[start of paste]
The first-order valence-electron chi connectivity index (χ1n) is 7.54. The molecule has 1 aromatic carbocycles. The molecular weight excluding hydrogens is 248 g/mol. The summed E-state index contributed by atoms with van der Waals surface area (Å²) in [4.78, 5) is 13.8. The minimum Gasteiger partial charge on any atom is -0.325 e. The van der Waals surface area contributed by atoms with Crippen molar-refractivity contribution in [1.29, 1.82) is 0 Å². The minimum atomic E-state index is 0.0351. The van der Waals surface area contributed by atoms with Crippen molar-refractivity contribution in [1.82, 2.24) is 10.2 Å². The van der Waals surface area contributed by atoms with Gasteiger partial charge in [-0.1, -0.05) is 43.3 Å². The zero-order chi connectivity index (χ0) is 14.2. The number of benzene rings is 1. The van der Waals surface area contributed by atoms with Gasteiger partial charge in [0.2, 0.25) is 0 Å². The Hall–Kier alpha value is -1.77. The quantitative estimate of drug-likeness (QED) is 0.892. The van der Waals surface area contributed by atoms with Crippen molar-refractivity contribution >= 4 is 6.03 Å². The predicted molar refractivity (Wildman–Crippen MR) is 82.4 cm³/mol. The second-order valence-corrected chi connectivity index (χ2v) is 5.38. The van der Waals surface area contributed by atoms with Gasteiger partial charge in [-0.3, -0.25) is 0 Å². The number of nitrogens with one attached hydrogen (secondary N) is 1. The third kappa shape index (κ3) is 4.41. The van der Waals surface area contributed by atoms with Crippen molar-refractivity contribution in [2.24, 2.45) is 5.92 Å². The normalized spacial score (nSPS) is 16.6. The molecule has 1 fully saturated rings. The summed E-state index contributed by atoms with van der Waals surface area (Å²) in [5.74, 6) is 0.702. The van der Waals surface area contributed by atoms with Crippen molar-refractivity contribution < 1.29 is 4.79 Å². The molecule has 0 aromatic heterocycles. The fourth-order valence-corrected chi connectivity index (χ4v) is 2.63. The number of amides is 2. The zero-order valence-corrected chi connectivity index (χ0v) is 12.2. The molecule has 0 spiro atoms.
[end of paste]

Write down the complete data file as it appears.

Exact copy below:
The first-order valence-electron chi connectivity index (χ1n) is 7.54. The molecule has 1 aromatic carbocycles. The molecular weight excluding hydrogens is 248 g/mol. The summed E-state index contributed by atoms with van der Waals surface area (Å²) in [4.78, 5) is 13.8. The minimum Gasteiger partial charge on any atom is -0.325 e. The van der Waals surface area contributed by atoms with Crippen molar-refractivity contribution in [1.29, 1.82) is 0 Å². The minimum atomic E-state index is 0.0351. The van der Waals surface area contributed by atoms with Crippen molar-refractivity contribution in [1.82, 2.24) is 10.2 Å². The van der Waals surface area contributed by atoms with Gasteiger partial charge in [-0.1, -0.05) is 43.3 Å². The zero-order chi connectivity index (χ0) is 14.2. The number of benzene rings is 1. The van der Waals surface area contributed by atoms with Gasteiger partial charge in [0.2, 0.25) is 0 Å². The Hall–Kier alpha value is -1.77. The quantitative estimate of drug-likeness (QED) is 0.892. The van der Waals surface area contributed by atoms with Crippen molar-refractivity contribution >= 4 is 6.03 Å². The predicted molar refractivity (Wildman–Crippen MR) is 82.4 cm³/mol. The second-order valence-corrected chi connectivity index (χ2v) is 5.38. The van der Waals surface area contributed by atoms with Gasteiger partial charge in [-0.3, -0.25) is 0 Å². The number of nitrogens with one attached hydrogen (secondary N) is 1. The third kappa shape index (κ3) is 4.41. The van der Waals surface area contributed by atoms with Crippen molar-refractivity contribution in [2.24, 2.45) is 5.92 Å². The normalized spacial score (nSPS) is 16.6. The molecule has 1 fully saturated rings. The summed E-state index contributed by atoms with van der Waals surface area (Å²) in [5.74, 6) is 0.702. The van der Waals surface area contributed by atoms with Crippen molar-refractivity contribution < 1.29 is 4.79 Å². The molecule has 0 aromatic heterocycles. The fourth-order valence-corrected chi connectivity index (χ4v) is 2.63. The number of amides is 2. The zero-order valence-corrected chi connectivity index (χ0v) is 12.2. The molecule has 0 spiro atoms.